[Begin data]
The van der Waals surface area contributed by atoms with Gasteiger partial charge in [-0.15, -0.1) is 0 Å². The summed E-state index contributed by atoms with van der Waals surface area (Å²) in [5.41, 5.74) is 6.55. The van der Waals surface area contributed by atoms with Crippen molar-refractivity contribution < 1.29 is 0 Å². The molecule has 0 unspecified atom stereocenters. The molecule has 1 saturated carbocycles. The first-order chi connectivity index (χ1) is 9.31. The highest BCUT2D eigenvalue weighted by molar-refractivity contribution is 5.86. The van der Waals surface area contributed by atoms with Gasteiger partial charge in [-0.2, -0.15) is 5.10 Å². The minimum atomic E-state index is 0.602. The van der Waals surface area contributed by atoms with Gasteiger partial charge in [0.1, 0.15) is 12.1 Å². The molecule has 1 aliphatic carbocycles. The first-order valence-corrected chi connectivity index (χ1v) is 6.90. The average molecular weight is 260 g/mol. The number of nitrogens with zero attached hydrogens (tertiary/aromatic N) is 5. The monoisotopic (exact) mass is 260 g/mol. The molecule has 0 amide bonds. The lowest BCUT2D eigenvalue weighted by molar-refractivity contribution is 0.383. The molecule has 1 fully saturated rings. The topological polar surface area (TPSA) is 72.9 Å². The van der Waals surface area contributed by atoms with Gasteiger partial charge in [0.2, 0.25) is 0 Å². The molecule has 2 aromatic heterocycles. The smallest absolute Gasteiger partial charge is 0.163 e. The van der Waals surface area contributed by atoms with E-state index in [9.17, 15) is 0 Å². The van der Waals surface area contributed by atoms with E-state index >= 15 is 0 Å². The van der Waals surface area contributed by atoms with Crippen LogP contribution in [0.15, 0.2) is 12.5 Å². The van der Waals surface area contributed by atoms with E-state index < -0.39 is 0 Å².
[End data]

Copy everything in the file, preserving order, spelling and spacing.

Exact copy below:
The van der Waals surface area contributed by atoms with Gasteiger partial charge in [-0.15, -0.1) is 0 Å². The summed E-state index contributed by atoms with van der Waals surface area (Å²) in [5.41, 5.74) is 6.55. The van der Waals surface area contributed by atoms with Crippen molar-refractivity contribution < 1.29 is 0 Å². The molecule has 0 unspecified atom stereocenters. The molecule has 1 saturated carbocycles. The first-order chi connectivity index (χ1) is 9.31. The highest BCUT2D eigenvalue weighted by molar-refractivity contribution is 5.86. The van der Waals surface area contributed by atoms with Gasteiger partial charge in [-0.2, -0.15) is 5.10 Å². The minimum atomic E-state index is 0.602. The van der Waals surface area contributed by atoms with Gasteiger partial charge in [0.1, 0.15) is 12.1 Å². The molecule has 1 aliphatic carbocycles. The first-order valence-corrected chi connectivity index (χ1v) is 6.90. The average molecular weight is 260 g/mol. The number of nitrogens with zero attached hydrogens (tertiary/aromatic N) is 5. The monoisotopic (exact) mass is 260 g/mol. The molecule has 0 amide bonds. The lowest BCUT2D eigenvalue weighted by molar-refractivity contribution is 0.383. The molecule has 1 fully saturated rings. The topological polar surface area (TPSA) is 72.9 Å². The van der Waals surface area contributed by atoms with Gasteiger partial charge in [0.2, 0.25) is 0 Å². The molecule has 2 aromatic heterocycles. The smallest absolute Gasteiger partial charge is 0.163 e. The van der Waals surface area contributed by atoms with E-state index in [9.17, 15) is 0 Å². The van der Waals surface area contributed by atoms with E-state index >= 15 is 0 Å². The van der Waals surface area contributed by atoms with Crippen LogP contribution in [0.15, 0.2) is 12.5 Å². The van der Waals surface area contributed by atoms with E-state index < -0.39 is 0 Å².